Afterwards they make an offering of the bonden to the god to pray for a bountiful harvest, prosperous business and the safety of their families during the year. 

Roberta Beary writes haiku in Washington, DC, USA.

She has her blog ‘Roberta Beary’. 

 

New year’s day

in newsprint the names

killed-in-action

 

 

元日や戦死者の名が新聞に

Ganjitsu ya  senshisha no naga  shinbun ni  

 

 

 

John McDonald writes haiku in Scots as well as in English in Edinburgh, UK.

He has a web-page of Scots haiku in his blog ‘zen speug’  which he tries to update daily.

on a brig

twa trevellers

skair a wurd….’Pace’

 

on a bridge

two travellers

share a word…’Peace’

 

 

橋の上旅の挨拶「平和」なり

Hashi no ue  tabi no aisatsu  heiwa nari

 

 

Joshua Sellers writes haiku in West Memphis, Arkansas, USA.

He has his blog ‘SKETCHES FROM LIFE’.

 

stargazing,

a cold breeze rises…

and the coming new year

 

 

星見上げ寒風そよぐ年明ける

Hoshi miage  kanpuu soyogu  toshi akeru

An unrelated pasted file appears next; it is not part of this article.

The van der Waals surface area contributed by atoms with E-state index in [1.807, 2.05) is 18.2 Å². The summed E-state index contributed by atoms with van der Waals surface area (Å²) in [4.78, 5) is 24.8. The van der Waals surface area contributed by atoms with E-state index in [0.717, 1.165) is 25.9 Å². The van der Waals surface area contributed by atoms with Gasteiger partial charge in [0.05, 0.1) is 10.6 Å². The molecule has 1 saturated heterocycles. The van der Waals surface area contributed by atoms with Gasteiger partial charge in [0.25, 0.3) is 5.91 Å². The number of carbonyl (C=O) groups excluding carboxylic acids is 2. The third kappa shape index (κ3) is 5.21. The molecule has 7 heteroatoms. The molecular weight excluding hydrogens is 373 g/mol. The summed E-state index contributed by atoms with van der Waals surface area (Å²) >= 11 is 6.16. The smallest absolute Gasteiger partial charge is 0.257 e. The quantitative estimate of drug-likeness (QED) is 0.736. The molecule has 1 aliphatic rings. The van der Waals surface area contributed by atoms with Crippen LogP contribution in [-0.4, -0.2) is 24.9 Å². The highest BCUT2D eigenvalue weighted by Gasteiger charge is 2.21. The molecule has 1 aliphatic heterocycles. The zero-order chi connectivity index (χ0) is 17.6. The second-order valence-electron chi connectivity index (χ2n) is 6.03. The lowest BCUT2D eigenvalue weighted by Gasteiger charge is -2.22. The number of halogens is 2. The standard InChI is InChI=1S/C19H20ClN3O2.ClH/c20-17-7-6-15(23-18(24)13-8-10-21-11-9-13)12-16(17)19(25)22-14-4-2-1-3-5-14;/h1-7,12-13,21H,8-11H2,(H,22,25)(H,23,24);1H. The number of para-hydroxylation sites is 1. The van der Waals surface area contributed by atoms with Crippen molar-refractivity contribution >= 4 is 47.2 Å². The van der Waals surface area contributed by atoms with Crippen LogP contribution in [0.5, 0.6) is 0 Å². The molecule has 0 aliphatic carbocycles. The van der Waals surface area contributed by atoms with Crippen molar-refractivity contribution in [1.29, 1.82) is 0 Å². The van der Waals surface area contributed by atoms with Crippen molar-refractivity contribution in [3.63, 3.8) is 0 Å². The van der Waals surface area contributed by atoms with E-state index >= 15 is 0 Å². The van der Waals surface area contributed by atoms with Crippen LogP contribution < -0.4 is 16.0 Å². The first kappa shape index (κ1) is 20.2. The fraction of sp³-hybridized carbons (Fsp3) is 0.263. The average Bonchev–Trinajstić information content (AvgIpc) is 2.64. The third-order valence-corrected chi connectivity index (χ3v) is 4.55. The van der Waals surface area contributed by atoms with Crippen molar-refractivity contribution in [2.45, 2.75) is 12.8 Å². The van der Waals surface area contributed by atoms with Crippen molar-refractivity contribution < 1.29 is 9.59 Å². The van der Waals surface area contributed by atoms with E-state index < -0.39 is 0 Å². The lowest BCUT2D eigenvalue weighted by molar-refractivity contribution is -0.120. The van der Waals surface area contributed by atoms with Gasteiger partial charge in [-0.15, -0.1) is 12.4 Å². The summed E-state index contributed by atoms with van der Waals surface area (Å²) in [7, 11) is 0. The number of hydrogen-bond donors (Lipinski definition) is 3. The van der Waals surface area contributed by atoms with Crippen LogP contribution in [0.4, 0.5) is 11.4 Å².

William Sorlien writes haiku in St. Paul, Minnesota, USA.

He has his blog ‘HAIKU BANDIT SOCIETY’.

the crow’s voice

unlike I remember

new year’s day

 

 

鴉鳴くいつもと違ふ元日や

Karasu naku  itsumo to chigau  ganjitsu ya

 

 

P K Padhy writes haiku in Bhubaneswar, Orissa, India.

He has his blog ‘POETIC RESONANCE’.

Candle lights

welcome new age

birthday party.

 

 

ろうそくの光が迎ふ誕生日

Rousoku no  hikari ga mukau  tanjoubi

 

 

RAM SHARMA writes haiku in MEERUT u.p, India.

He has his blog ‘LITERARY RUMINATIONS’.

In the hour of disaster,

Search the hope faster,

Do with your strong will

 

 

災害に希望を探す強い意志

Saigai ni  kibou wo sagasu  tsuyoi ishi

 

 

Ettore Mosciano writes haiku in English as well as in Italian in Rome, Italy.